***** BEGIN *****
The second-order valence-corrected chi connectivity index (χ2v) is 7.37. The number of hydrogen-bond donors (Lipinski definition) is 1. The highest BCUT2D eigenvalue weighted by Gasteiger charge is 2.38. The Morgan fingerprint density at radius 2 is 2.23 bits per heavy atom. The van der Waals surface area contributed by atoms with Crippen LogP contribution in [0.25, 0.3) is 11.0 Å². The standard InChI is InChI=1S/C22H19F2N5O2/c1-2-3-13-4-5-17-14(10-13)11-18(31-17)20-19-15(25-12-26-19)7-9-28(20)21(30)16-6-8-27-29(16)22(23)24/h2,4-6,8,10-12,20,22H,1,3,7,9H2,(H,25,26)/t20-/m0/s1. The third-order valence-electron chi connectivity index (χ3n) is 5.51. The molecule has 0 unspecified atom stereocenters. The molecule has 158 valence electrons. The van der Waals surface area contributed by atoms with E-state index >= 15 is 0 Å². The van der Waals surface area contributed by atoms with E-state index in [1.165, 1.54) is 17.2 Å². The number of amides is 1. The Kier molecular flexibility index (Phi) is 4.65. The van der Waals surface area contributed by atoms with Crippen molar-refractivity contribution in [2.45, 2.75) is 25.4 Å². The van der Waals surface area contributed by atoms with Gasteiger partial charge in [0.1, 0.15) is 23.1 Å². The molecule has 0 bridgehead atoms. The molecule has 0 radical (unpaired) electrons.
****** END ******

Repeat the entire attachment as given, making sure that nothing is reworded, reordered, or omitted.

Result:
The second-order valence-corrected chi connectivity index (χ2v) is 7.37. The number of hydrogen-bond donors (Lipinski definition) is 1. The highest BCUT2D eigenvalue weighted by Gasteiger charge is 2.38. The Morgan fingerprint density at radius 2 is 2.23 bits per heavy atom. The van der Waals surface area contributed by atoms with Crippen LogP contribution in [0.25, 0.3) is 11.0 Å². The standard InChI is InChI=1S/C22H19F2N5O2/c1-2-3-13-4-5-17-14(10-13)11-18(31-17)20-19-15(25-12-26-19)7-9-28(20)21(30)16-6-8-27-29(16)22(23)24/h2,4-6,8,10-12,20,22H,1,3,7,9H2,(H,25,26)/t20-/m0/s1. The third-order valence-electron chi connectivity index (χ3n) is 5.51. The molecule has 0 unspecified atom stereocenters. The molecule has 158 valence electrons. The van der Waals surface area contributed by atoms with E-state index >= 15 is 0 Å². The van der Waals surface area contributed by atoms with E-state index in [1.165, 1.54) is 17.2 Å². The number of amides is 1. The Kier molecular flexibility index (Phi) is 4.65. The van der Waals surface area contributed by atoms with Crippen molar-refractivity contribution in [2.45, 2.75) is 25.4 Å². The van der Waals surface area contributed by atoms with Gasteiger partial charge in [0.1, 0.15) is 23.1 Å². The molecule has 0 bridgehead atoms. The molecule has 0 radical (unpaired) electrons.